by Chris Woodford. Last updated: October 13, 2012.
Does it feel boiling hot to you today or is it just me? And how we can tell? If I say today's hotter than yesterday and you disagree, how can we settle the argument? One easy way is to measure the temperature with a thermometer on both days and compare the readings. Thermometers are simple scientific instruments based on the idea that metals change their behavior in a very precise way as they get hotter (gain more heat energy). Let's take a closer look at how these handy gadgets work.
Photo: Now that's what I call cold! This pointer thermometer shows the outdoor temperature in Alaska as 1°F (the inner dial shows the reading on a centigrade scale as −17.2°C). Photo by Eric T. Sheler courtesy of US Air Force and Defense Imagery.
The simplest thermometers really are simple! They're just very thin glass tubes filled with a small amount of mercury—a rather special metal that's a liquid at ordinary, everyday temperatures. When mercury gets hotter, it expands (increases in size) by an amount that's directly related to the temperature. So if the temperature increases by 20 degrees, the mercury expands and moves up the scale by twice as much as if the temperature increase is only 10 degrees. All we have to do is mark a scale on the glass and we can easily figure out the temperature.
How do we figure out the scale? Making a Celsius (centigrade) thermometer is easy, because it's based on the temperatures of ice and boiling water. These are called the two fixed points. We know ice has a temperature close to 0°C while water boils at 100°C. If we dip our thermometer in some ice, we can observe where the mercury level comes to and mark the lowest point on our scale, which will be roughly 0°C. Similarly, if we dip the thermometer in boiling water, we can wait for the mercury to rise up and then make a mark equivalent to 100°C. All we have to do then is divide the scale between these two fixed points into 100 equal steps ("centi-grade" means 100 divisions) and, hey presto, we have a working thermometer!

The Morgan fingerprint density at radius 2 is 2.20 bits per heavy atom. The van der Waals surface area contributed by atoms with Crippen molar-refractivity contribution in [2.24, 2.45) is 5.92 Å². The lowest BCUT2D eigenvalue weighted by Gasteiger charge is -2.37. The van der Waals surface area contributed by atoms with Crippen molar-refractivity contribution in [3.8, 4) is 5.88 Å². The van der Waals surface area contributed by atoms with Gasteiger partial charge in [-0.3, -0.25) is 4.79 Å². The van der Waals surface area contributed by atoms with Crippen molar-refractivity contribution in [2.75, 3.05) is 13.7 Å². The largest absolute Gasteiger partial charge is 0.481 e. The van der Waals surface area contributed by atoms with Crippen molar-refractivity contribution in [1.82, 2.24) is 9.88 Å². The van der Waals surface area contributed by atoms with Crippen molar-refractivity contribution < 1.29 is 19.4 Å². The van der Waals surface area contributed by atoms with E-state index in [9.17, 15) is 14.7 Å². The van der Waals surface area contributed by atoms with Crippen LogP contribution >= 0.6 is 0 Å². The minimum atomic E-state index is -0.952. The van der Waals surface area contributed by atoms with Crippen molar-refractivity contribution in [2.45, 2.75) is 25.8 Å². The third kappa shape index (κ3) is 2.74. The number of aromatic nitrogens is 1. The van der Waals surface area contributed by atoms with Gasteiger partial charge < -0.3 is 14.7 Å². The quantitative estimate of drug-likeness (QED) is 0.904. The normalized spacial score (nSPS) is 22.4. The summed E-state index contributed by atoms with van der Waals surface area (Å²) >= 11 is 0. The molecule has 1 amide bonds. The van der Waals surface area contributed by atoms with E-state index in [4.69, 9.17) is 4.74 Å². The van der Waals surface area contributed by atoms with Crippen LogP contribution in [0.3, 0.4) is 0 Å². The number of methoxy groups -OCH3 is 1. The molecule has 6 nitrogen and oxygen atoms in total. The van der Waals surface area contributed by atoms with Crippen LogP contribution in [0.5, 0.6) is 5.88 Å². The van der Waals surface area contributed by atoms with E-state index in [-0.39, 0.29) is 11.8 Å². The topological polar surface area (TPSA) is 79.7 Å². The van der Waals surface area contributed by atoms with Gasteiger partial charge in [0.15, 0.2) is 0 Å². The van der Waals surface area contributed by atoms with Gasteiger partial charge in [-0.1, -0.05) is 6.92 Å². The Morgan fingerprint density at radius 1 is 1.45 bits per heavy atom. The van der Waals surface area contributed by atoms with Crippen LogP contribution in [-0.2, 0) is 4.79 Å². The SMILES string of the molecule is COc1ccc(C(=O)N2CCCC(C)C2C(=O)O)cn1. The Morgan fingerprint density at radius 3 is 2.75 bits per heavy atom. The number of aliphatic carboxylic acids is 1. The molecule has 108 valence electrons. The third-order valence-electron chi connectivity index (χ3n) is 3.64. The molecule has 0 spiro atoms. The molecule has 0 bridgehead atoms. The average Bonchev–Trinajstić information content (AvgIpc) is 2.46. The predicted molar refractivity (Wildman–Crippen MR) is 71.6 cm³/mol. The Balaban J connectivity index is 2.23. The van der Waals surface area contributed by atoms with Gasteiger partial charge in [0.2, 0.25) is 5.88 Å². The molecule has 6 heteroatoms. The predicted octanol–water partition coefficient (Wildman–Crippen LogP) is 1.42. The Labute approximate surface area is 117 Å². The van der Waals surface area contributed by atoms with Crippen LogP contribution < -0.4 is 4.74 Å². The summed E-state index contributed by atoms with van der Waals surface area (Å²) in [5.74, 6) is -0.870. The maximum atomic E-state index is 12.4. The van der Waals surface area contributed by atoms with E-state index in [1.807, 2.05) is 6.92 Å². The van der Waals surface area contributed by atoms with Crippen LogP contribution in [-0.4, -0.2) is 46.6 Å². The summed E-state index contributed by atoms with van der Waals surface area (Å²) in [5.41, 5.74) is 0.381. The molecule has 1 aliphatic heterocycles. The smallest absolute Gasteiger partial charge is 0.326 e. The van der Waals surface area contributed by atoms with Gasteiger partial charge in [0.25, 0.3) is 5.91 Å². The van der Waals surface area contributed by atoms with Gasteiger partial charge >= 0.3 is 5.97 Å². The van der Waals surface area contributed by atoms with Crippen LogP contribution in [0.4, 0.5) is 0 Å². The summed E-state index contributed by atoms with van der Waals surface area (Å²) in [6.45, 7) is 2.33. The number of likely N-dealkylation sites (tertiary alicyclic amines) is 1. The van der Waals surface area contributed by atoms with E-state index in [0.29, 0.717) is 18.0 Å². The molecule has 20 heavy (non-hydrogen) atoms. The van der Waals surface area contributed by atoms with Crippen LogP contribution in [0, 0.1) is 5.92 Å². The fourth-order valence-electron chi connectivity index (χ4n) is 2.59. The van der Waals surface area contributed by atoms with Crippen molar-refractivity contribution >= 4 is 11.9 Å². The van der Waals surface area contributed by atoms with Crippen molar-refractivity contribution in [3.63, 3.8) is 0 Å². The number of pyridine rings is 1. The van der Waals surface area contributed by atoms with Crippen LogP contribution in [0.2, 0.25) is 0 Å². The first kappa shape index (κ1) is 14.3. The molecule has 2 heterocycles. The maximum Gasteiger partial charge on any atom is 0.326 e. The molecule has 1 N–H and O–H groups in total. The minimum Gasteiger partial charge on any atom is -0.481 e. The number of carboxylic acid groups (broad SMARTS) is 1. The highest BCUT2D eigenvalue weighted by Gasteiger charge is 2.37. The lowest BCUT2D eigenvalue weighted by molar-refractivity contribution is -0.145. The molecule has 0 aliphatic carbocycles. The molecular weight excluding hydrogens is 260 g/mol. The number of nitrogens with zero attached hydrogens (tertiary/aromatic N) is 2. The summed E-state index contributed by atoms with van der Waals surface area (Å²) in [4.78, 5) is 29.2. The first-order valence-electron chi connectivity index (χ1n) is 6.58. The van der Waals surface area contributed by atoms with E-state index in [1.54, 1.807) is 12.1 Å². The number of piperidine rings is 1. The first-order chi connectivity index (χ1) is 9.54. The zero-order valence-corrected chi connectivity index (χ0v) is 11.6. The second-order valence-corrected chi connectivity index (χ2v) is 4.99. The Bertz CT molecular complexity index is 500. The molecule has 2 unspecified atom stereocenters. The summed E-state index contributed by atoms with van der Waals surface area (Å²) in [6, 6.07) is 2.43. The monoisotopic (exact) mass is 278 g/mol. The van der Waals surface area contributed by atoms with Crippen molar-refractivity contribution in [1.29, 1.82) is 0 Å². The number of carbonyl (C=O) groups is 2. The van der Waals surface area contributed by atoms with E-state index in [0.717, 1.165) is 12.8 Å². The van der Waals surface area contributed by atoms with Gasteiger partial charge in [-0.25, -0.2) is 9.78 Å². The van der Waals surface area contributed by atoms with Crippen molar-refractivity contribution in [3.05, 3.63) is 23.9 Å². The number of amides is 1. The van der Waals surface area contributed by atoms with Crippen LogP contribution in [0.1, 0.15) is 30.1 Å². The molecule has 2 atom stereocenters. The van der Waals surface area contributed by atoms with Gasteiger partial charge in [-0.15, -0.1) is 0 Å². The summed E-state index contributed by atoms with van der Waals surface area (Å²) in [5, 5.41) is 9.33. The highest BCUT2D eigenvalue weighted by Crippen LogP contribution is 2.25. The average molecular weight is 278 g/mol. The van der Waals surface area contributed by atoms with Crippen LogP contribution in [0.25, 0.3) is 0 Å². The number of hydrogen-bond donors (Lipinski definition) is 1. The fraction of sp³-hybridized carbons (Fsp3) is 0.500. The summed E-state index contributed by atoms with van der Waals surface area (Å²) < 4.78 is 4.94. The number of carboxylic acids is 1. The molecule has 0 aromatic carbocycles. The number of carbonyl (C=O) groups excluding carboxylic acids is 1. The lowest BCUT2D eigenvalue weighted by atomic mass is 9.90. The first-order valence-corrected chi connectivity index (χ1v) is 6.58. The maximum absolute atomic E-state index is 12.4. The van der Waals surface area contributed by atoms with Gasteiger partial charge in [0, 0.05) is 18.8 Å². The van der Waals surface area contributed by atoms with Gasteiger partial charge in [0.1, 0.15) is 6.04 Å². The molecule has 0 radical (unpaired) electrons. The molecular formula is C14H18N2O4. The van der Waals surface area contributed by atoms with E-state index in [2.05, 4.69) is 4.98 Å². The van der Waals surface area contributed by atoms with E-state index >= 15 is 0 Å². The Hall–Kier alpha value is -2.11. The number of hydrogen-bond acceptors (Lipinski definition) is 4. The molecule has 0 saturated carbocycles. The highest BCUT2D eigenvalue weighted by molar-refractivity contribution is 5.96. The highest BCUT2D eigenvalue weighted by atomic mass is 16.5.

Photo: A mercury thermometer marked with a Fahrenheit scale. It's named for German physicist Daniel Fahrenheit (1686–1736), who made the first mercury thermometer in the early 18th century. The Celsius scale is named for the Swedish scientist who devised it, Anders Celsius (1701–1744). Photo by David McLeod courtesy of Defense Imagery.
Not all thermometers work this way, however. The one shown in our top photo has a metal pointer that moves up and down a circular scale. Open up one of these thermometers and you'll see the pointer is mounted on coiled piece of metal called a bimetallic strip that's designed to expand and bend as it gets hotter (see our article on thermostats to find out how it works). The hotter the temperature, the more the bimetallic strip expands, and the more it pushes the pointer up the scale.